Prior to Mubarak's comments, opposition parties had hope -- albeit minor -- that the NDP would eventually move on constitutional reform. Their agreeing to postpone demands for broad and radical constitutional amendments until after next fall's presidential poll was a gesture meant to catalyse a similar one on Mubarak's part, perhaps even a commitment that amending the constitution next year would be a basic priority on the president's election platform. When Mubarak said his platform "is known, and is applied every day. I'm not new to the field, and my achievements constitute my platform," those opposition hopes seemed to have been dashed.
Arab Nasserist Party leader Diaaeddin Dawoud found the NDP's rejection of "imported reforms" fatuous. "If the NDP," he said, "believes that the reforms engineered by America -- which is propping the regime up with $2 billion in economic and military assistance every year -- are unacceptable, and wants to use this dialogue to counter them, then it should lend its ear to the opposition's reform calls instead."
Dawoud said rejecting "the opposition's reforms would only open the door to American intervention, rather than the other way around."
Mona Makram Ebeid, secretary-general of the liberal Al-Ghad (Tomorrow) Party, said that if no agreement on the priorities for the coming period's reform agenda were reached, the dialogue would prove to have been a failure. "This programme should be the result of a common ground between the NDP and opposition on matters of broad political and constitutional reform," she said.
El-Sherif deemed the "NDP's reaction to opposition requests" as generally positive since, he said, the ruling party knew no red lines, and believed everything was liable to change, including the constitution itself. He said the NDP's agenda for the next period would focus on amending four political laws regulating the performance of political parties, the exercise of political rights, the People's Assembly, and professional syndicates. The ruling party, he said, was aiming to establish a code of ethics governing upcoming parliamentary election campaigning.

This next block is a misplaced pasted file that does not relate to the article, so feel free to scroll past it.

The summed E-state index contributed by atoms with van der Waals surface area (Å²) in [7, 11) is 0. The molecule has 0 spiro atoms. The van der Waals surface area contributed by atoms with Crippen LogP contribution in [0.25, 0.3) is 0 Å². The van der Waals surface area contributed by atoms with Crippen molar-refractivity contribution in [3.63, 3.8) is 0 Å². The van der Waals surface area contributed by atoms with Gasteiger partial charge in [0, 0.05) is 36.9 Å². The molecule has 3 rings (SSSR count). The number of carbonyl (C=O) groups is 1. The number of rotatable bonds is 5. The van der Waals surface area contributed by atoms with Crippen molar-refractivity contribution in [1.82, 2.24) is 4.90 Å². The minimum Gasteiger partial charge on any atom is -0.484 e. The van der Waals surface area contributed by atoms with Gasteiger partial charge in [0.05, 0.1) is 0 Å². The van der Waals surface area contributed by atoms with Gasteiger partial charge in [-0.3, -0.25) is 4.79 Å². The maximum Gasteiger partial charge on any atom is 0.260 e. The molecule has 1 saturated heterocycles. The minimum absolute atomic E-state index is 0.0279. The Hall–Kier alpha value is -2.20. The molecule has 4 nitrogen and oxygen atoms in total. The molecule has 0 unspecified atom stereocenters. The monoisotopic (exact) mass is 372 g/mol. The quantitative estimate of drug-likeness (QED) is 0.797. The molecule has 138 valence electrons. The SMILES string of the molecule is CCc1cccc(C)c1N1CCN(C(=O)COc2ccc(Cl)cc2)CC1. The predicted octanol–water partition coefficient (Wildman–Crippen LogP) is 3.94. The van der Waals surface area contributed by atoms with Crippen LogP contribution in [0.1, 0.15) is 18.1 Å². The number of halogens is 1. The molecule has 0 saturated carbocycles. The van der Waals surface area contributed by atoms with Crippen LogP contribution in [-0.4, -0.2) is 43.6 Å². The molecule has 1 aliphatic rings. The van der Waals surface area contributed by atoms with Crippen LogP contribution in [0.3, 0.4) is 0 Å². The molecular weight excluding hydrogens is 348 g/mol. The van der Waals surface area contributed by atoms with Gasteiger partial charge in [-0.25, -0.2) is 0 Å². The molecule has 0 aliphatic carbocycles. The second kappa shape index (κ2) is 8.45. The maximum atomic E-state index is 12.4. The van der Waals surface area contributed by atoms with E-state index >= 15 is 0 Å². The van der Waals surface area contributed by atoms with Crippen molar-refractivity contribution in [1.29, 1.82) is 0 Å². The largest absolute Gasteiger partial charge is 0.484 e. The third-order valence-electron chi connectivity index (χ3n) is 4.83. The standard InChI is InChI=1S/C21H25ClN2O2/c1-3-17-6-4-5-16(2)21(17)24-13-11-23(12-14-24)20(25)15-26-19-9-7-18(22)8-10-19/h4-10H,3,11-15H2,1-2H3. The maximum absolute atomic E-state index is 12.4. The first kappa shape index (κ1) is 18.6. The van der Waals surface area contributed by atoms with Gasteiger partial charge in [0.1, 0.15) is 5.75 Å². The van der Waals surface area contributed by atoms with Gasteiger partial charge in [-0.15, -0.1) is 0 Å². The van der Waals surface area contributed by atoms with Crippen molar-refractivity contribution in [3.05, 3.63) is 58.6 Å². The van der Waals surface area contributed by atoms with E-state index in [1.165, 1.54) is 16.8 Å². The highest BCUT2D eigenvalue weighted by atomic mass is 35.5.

The meeting ended with the formation of a committee composed of the leaders of the Wafd and Tagammu parties, Noaman Gomaa and Rifaat El-Said, and NDP assistant secretary- general Kamal El-Shazli. "This committee will take charge of setting priorities and designing a timetable for subsequent meetings," El-Sherif said.
Tagammu Party chairman Rifaat El-Said told Al-Ahram Weekly that his party would keep on trying to push the NDP to committing to a timetable for drafting a new constitution. Achieving that would be great, he said, but the party would not "commit suicide" just to do so. In any case, he said, it was not in the NDP's interest to continue to stonewall the opposition's agenda of reforms forever.